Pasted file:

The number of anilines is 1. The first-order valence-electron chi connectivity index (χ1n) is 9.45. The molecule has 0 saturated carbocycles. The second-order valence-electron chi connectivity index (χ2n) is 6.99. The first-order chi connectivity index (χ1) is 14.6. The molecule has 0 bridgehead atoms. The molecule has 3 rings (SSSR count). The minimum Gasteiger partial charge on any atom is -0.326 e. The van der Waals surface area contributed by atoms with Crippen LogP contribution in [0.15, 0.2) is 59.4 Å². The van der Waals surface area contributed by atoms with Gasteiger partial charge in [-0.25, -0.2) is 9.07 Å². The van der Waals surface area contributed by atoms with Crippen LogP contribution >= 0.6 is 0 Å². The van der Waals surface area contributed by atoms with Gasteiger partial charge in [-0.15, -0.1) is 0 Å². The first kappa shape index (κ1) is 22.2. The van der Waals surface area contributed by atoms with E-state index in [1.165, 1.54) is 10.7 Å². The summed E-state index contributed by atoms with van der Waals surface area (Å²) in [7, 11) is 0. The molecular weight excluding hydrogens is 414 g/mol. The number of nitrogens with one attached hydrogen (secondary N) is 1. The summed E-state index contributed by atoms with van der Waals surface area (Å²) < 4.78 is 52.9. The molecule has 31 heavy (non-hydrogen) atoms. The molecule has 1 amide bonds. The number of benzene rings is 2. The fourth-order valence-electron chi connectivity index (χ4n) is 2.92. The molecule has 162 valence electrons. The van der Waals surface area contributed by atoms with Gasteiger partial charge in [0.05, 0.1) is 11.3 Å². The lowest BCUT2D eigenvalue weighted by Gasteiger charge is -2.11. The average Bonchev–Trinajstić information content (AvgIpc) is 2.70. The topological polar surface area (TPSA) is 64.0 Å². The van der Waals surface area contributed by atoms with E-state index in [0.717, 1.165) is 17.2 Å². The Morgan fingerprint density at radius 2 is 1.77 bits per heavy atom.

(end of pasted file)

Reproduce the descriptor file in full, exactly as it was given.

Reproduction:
The number of anilines is 1. The first-order valence-electron chi connectivity index (χ1n) is 9.45. The molecule has 0 saturated carbocycles. The second-order valence-electron chi connectivity index (χ2n) is 6.99. The first-order chi connectivity index (χ1) is 14.6. The molecule has 0 bridgehead atoms. The molecule has 3 rings (SSSR count). The minimum Gasteiger partial charge on any atom is -0.326 e. The van der Waals surface area contributed by atoms with Crippen LogP contribution in [0.15, 0.2) is 59.4 Å². The van der Waals surface area contributed by atoms with Gasteiger partial charge in [-0.25, -0.2) is 9.07 Å². The van der Waals surface area contributed by atoms with Crippen LogP contribution >= 0.6 is 0 Å². The van der Waals surface area contributed by atoms with Gasteiger partial charge in [-0.15, -0.1) is 0 Å². The first kappa shape index (κ1) is 22.2. The van der Waals surface area contributed by atoms with E-state index in [1.165, 1.54) is 10.7 Å². The summed E-state index contributed by atoms with van der Waals surface area (Å²) in [7, 11) is 0. The molecular weight excluding hydrogens is 414 g/mol. The number of nitrogens with one attached hydrogen (secondary N) is 1. The summed E-state index contributed by atoms with van der Waals surface area (Å²) < 4.78 is 52.9. The molecule has 31 heavy (non-hydrogen) atoms. The molecule has 1 amide bonds. The number of benzene rings is 2. The fourth-order valence-electron chi connectivity index (χ4n) is 2.92. The molecule has 162 valence electrons. The van der Waals surface area contributed by atoms with Gasteiger partial charge in [0.05, 0.1) is 11.3 Å². The lowest BCUT2D eigenvalue weighted by Gasteiger charge is -2.11. The average Bonchev–Trinajstić information content (AvgIpc) is 2.70. The topological polar surface area (TPSA) is 64.0 Å². The van der Waals surface area contributed by atoms with E-state index in [0.717, 1.165) is 17.2 Å². The Morgan fingerprint density at radius 2 is 1.77 bits per heavy atom.